Only the skull with a few vertebrae and ribs were recovered during the excavation of a small pond, which was deepened to form an artificial lake. The bones were uncovered in a residential district about a quarter of a mile east of Woodward Avenue near Charing Cross Road.

Jaw bone from Bloomfield Hills mastodon, 1934. Cranbrook Archives.

Jaw bone from Bloomfield Hills mastodon, 1934. Cranbrook Archives.

In 1972 a large bone was discovered by a Cranbrook grounds crewman during the process of cleaning up a dump. Warren Wittry, anthropologist and then-CIS director, identified the bone as the central portion of the right scapula of an adult Ice Age mastodon. A”dig” crew was gathered to search for additional bones, but alas only a few additional fragments were found.

Late in 1977, the Institute received an early Christmas present when a partial skull and section of tusk from a young mastodon were discovered by two high school students near Seymour Lake Road in Brandon Township in northern Oakland County. The Institute was very excited about the donation of the bones, which were in an excellent state of preservation. There have been several more mastodon discoveries in Michigan since the 1970s. Personally, I find these stories more interesting to follow than the local sports scene.

Gina Tecos, Archivist

Photo Friday: Autumn Traditions

With foliage nearing its peak color, there are many reminders of fall here on campus. The image below is yet another tribute to the season—the Kingswood School Autumn Festival. The first Athletic Association Carnival was held in December, 1932, and was the precursor to the Autumn Festival. By 1934 the annual event had been renamed by Headmistress Margaret Augur.

Themes varied, for example, the 1936 festival was fashioned after “modern” America and included an Apache dance and a skyscraper dance by the juniors with the sidewalks of New York as the background set. The 1939 theme was the Old South and ended with a rousing version of “Dixie” as the grand finale. The November 1939 Clarion reports, “Cranbrook as usual was well represented. After their hectic day of soccer, football, tea-dance, etc., we managed to wear them out, so that it was finally decided that bed at eleven was necessary for all. Thus ended the autumn festival.”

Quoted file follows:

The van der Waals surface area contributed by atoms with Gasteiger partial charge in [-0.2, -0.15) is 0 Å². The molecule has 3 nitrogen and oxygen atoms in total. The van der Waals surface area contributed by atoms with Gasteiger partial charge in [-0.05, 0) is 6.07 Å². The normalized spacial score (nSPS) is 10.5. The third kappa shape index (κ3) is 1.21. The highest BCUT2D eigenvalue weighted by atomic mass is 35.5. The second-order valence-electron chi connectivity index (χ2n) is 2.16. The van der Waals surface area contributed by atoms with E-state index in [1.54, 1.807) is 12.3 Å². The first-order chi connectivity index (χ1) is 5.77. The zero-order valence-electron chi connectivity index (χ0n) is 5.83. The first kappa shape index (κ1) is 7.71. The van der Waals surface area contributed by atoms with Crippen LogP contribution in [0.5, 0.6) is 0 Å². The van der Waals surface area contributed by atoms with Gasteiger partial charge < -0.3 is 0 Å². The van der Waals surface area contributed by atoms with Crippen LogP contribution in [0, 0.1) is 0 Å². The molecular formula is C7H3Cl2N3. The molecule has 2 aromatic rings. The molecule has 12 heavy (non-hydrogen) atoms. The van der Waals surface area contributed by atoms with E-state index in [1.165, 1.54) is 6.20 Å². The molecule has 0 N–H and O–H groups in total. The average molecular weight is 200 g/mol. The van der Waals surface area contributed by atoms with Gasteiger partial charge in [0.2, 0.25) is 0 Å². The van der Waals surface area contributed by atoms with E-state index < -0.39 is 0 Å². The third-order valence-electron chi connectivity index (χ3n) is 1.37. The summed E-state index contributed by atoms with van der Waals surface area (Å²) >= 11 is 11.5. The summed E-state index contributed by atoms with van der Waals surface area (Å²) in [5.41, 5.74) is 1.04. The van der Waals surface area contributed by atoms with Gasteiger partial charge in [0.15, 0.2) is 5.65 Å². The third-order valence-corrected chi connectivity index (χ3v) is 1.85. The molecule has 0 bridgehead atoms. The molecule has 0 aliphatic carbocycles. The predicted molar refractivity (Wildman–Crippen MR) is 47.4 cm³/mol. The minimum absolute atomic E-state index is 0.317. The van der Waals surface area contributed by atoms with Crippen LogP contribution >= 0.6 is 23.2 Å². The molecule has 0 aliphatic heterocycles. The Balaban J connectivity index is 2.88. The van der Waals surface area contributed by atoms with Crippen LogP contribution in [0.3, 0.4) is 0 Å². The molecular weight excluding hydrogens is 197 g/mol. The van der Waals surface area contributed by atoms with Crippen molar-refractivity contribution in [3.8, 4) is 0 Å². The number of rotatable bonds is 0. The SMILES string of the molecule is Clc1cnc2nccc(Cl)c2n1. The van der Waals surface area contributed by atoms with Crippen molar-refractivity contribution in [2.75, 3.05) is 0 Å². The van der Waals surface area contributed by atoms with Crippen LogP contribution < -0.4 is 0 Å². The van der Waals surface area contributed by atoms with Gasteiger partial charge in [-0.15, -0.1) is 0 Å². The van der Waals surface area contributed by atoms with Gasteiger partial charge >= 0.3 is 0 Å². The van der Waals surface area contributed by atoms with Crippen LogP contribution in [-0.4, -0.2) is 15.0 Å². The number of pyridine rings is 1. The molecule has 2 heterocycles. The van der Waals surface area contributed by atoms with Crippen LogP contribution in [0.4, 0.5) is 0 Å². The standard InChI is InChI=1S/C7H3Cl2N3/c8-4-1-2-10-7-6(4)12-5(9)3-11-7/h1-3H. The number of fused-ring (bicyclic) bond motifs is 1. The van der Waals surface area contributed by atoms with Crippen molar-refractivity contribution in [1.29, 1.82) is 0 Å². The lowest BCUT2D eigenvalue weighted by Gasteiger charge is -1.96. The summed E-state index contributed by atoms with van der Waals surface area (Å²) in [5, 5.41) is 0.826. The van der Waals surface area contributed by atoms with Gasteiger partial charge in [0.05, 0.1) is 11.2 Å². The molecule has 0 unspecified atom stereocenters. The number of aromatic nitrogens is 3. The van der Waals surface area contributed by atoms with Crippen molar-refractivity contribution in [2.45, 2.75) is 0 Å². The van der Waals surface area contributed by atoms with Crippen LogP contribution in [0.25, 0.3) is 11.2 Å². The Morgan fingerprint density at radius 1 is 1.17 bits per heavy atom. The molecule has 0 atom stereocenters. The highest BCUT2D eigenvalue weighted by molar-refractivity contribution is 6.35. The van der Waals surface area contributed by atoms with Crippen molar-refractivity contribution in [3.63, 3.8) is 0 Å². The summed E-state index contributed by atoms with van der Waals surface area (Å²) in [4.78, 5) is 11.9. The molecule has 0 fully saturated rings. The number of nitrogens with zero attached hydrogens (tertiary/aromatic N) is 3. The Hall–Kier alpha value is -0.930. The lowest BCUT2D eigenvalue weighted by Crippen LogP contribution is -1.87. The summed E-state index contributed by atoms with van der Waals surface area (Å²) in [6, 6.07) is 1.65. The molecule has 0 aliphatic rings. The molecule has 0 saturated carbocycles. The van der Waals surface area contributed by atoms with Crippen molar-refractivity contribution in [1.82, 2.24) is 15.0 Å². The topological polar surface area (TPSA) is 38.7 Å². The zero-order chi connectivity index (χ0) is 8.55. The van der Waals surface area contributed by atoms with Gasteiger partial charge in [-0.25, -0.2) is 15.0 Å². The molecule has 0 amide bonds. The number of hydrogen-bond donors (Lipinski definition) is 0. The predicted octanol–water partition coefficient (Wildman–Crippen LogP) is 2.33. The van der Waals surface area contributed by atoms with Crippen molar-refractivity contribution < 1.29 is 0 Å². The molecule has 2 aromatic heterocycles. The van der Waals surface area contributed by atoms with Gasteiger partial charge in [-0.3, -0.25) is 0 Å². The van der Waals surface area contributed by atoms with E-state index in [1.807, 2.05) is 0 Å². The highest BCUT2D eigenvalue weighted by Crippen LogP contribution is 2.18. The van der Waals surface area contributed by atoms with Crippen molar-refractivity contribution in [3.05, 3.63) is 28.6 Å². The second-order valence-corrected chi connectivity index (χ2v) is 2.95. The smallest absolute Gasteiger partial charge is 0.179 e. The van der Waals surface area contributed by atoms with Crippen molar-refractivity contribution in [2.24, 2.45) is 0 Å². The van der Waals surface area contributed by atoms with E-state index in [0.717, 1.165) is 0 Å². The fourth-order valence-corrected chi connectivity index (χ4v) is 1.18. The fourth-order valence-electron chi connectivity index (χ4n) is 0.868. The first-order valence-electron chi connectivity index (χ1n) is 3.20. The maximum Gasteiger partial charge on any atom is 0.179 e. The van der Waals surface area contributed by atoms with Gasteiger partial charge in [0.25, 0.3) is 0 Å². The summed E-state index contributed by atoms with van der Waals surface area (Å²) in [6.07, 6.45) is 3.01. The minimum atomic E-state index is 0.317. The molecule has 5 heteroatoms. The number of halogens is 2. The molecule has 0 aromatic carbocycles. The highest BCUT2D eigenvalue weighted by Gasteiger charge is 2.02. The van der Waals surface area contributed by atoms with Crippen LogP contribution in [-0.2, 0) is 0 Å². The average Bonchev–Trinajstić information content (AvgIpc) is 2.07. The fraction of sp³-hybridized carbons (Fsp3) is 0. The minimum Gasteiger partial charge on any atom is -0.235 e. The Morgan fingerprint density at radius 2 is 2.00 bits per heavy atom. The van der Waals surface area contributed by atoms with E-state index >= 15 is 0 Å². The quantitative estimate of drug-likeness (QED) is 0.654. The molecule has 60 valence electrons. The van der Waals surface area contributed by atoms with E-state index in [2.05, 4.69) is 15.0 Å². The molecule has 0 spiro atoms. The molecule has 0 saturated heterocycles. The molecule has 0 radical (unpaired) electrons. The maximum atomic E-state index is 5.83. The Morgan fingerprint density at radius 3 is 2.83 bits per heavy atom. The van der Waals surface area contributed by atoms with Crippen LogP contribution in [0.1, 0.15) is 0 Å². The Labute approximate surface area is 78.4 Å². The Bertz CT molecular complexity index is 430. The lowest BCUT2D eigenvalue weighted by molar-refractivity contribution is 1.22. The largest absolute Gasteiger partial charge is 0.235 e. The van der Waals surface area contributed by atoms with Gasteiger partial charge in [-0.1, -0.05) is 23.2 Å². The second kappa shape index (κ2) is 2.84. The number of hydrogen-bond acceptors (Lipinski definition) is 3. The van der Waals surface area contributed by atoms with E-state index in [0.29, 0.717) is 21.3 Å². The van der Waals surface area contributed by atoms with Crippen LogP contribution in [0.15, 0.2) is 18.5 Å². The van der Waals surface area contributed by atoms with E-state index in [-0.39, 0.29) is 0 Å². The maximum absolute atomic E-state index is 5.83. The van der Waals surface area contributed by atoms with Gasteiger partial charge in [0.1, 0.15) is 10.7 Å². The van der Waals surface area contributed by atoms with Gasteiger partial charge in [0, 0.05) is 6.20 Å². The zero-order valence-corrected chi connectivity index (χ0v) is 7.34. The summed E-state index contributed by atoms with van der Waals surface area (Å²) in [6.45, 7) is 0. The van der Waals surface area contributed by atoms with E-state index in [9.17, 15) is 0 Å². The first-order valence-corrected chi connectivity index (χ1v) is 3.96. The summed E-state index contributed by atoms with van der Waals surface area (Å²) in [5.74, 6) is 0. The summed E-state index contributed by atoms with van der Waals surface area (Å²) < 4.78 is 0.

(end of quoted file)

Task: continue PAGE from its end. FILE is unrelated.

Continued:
Autumn Festival, Oct 1944.

Autumn Festival, Oct 1944.

The 1944 theme (as shown above) simulated South America. Entertainment included costumed students singing “Down Argentina Way” and “Besame Mucho.” In addition to rumba and samba dancing, the night ended with a lively conga to “Cui Cui .” Wouldn’t it be fun if we could revive this tradition?

Gina Tecos, Archivist

The Story of a Sweater: 1930-1953

As fall fast approaches and the nights are cooler, all Michiganders are pulling out their jackets and sweaters. Cranbrook School for Boys (as it was once known) had, over the years a variety of sweaters made for the boys to wear, particularly if they were involved in athletics. Although Cranbrook Archives primary collects manuscript collections and institutional records, sometimes we are lucky enough to acquire objects that relate to our past, particularly that of the schools. The Cranbrook Sweater is one such object.

First featured in a team photo for the 1930-31 basketball team, it was a signature uniform for the basketball team photo for the next 22 years. Throughout Cranbrook School’s sports history, athletes on the basketball team, golf team, wrestling team, hockey team, football team, and baseball team all wore the sweater.  Beginning in the 1934-35 season, members of the golf team wore the sweater.

As time passed, the sweater gained increasing momentum in its popularity and peaked among the athletes in the 1940s. However, aside from the basketball team and golf team photos (where the sweater was worn by the entire team), most of the other team photos show only one or two members wearing the sweater for the team photo.  This could be due to the fact that the sweater is made of 100% wool!

Gradually, the sweater lost popularity and by the end of the 1953 school year, it faded out altogether. We are lucky to be caretakers of such a great piece of history, and the type of object that current school students love to see on their visits to the Archives.

Donald Leighton (far left in the photo below) is shown wearing the sweater in our collection.

Golf team 1935-36.

Golf team 1935-36.

Leslie S. Edwards, Head Archivist

Welcoming Our Two Archives Assistants!